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Study of Plant Cultivation Using a Light-Emitting Diode Illumination System to Control the Spectral Irradiance Distribution

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DOI: 10.4236/opj.2017.76010    836 Downloads   1,128 Views  

ABSTRACT

In plant cultivation, the number of photons is more important than the light energy from the chemical reactions that occur during photosynthesis. In addition, the blue and red photon flux (B/R) ratio is an important parameter for plant cultivation. Here we discuss the effect of the spectral irradiance distribution and the B/R ratio on plant cultivation. We cultivated lettuce seedlings, Lactuca sativa L. Cv. Okayama, using a light-emitting diode illumination system that can precisely control the spectral irradiance distribution and B/R ratio. The B/R ratio varied from 0.36 to 2.06 according to the intensity of the blue light when the photosynthetic photon flux density values were sufficient to ensure the 150 - 200 μmolm−2s1. High photon flux densities of blue light result in reduced plant length, plant height, and leaf area, thereby suggesting its role in the suppression of leaf growth. Therefore, we conclude that a lower photon flux of blue light (B/R Ratio) is optimal for lettuce cultivation.

1. Introduction

Plant factories have many advantages, i.e., the plants’ growth environment (e.g., light, temperature, humidity, carbon dioxide concentration, moisture, and nutrients) can be controlled. Therefore, the high-quality planned production of plants can be achieved. There are two types of plant factories. One uses sunlight and another uses only artificial light. In this study, we focused on plant cultivation using only artificial light because it does not depend on the weather and can be available in indoor spaces and/or in narrow spaces. There are several types of light sources for plant cultivation such as high-pressure sodium lamps, metal halide lamps, fluorescent lamps, and light emitting diodes (LEDs) [1]. The use of LEDs in plant cultivation has recently attracted attention due to a number of advantages: (1) it is possible to precisely control the emission wavelength; (2) their power consumption is smaller than that of other light sources, such as incandescent and fluorescent lamps; and (3) they are capable of pulse irradiation, which is an advantage in plant photosynthesis. Mori et al. reported that the growth rate of Lactuca sativa cv. “Natsuyo-Samdana” with pulse irradiation is higher than that with continuous irradiation [2]. The chemical reaction in photosynthesis is as follows

(1)

The reaction in Equation (1) depends on the number of photons. The action spectrum of photosynthesis was first reported by McCree [3] [4]. Photons contribute to the generation of glucose, which determines the rate of photosynthesis. Plants require visible light within a wavelength range of 400 - 700 nm to promote photosynthesis and growth [3] [4]. In particular, blue and red light wavelengths are necessary because they are absorbed by chlorophyll. In general, blue light is helpful for morphological changes, whereas red light facilitates photosynthesis [5] [6]. In addition, Terashima et al. reported the role of green light in photosynthesis [7]. Moreover, Fujiwara et al. reported plant cultivation using LEDs of five peak wavelengths (405 nm, 460 nm, 630 nm, 660 nm, and 735 nm) [8]. From these two reports, it can be seen that green light is necessary for plant cultivation [7]. In plant cultivation, the number of photons is more important than the light energy due to the chemical reactions that occur during photosynthesis; photons contribute to generating glucose, which determines the rate of photosynthesis. Therefore, the photosynthetic photon flux density (PPFD), which is the number of photons in the wavelength range of 400 - 700 nm, is often used. It is obtained from the spectral irradiation E(λ) (W∙m−2∙nm−1)of the lighting system mentioned below [4]:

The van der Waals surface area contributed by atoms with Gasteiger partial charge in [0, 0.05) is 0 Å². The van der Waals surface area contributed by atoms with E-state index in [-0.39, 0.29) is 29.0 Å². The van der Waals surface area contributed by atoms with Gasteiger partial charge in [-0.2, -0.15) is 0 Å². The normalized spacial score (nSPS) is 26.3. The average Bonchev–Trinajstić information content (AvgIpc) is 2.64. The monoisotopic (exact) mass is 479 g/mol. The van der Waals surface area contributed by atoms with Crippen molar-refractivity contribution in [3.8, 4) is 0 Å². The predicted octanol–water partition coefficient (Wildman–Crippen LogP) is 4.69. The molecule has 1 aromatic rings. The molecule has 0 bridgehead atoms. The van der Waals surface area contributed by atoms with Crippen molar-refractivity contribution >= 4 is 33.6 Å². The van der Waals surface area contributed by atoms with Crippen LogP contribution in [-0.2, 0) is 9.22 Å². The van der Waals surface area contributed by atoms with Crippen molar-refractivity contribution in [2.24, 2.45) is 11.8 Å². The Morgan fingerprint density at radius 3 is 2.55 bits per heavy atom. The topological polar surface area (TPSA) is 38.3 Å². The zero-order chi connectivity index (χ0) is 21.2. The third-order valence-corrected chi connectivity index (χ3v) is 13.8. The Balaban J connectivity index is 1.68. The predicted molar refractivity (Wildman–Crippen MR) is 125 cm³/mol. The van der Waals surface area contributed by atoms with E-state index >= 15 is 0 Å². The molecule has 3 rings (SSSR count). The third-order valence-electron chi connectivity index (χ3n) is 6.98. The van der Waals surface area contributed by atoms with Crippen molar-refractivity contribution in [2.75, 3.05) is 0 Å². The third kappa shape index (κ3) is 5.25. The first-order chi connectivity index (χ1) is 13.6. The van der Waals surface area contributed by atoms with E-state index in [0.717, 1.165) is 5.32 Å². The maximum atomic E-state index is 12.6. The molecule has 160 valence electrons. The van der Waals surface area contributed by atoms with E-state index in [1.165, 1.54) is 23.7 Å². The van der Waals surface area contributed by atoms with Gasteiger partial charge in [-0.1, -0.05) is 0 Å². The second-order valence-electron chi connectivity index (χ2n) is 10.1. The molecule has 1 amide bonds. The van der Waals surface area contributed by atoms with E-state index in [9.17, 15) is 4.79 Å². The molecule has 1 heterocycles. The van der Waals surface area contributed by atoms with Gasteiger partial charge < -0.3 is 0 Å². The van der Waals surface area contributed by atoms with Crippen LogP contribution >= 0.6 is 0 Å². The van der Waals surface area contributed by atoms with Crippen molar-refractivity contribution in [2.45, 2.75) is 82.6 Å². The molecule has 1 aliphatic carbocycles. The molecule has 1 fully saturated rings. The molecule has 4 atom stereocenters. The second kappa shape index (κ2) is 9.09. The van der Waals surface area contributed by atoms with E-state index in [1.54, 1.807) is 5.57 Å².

(2)

In addition, the blue and red photon flux (B/R) ratio is an important parameter for plant cultivation. Each plant species would have different optimum B/R ratio, even though few studies have reported on the relationship between plant cultivation and the B/R ratio. In our previous studies, this relationship was studied using a fixed spectral irradiance distribution with different B/R ratios, such as high-intensity discharge lamps and LED lights [9]. We found that it was possible to suppress leaf extension with a high photon flux density of blue light; however, the plants’ leaves became hard and their thickness increased. Therefore, it is clear that controlling both the spectral irradiance distribution and the B/R ratio is very important. Based on the above results, in this study, we cultivated plants using an LED illumination system that could precisely control both the spectral irradiance distribution and the B/R ratios to examine their effects on plant cultivation.

2. Characterization of the LED Lighting System

The LED illumination system, measuring 500 × 350 mm2, was composed of surface-mounted LED arrays of blue, green, and red, as shown in Figure 1. The power consumption was 140 W. The green and red LEDs were fabricated using blue LEDs and phosphors. The LED peak intensity of three kinds of lights could be adjusted from 0% to 100%, independently. The dominant wavelengths of the red, green, and blue LEDs were 660 nm, 550 nm, and 460 nm, respectively.

The pulse frequency was kept constant at 2 kHz and the duty ratio of the on- pulse could be varied from 0.3 to 0.7 (period: 500 μsec, on-pulse time 150 μsec - 350 μsec). The intensity of pulse could be adjusted independently.

The spectral irradiance distribution was measured using an optical fiber and a monochrometer. The distance (d) between the surface of the LED lighting system and the tip of the optical fiber was set between 150 mm and 250 mm to obtain PPFD values measured by JIS (Japanese Industrial Standards) lighting average method using light meter and quantum sensor (LI-250A and LI-190R, LI- COR, inc.) of 150 - 200 μmol∙m−2∙s−1. The illumination conditions are listed in Table 1. The intensity of the blue LED (B) varied from 10% to 100%, whereas that of the green LED (G) varied from 40% to 100%, and that of the red LED (R) was constant for all conditions to control B/R ratio by only the photon flux of blue light. For all conditions, the on-pulse time was 350 μsec. For condition 4, the photon flux of green light decreases to reduce the photon flux of the blue light.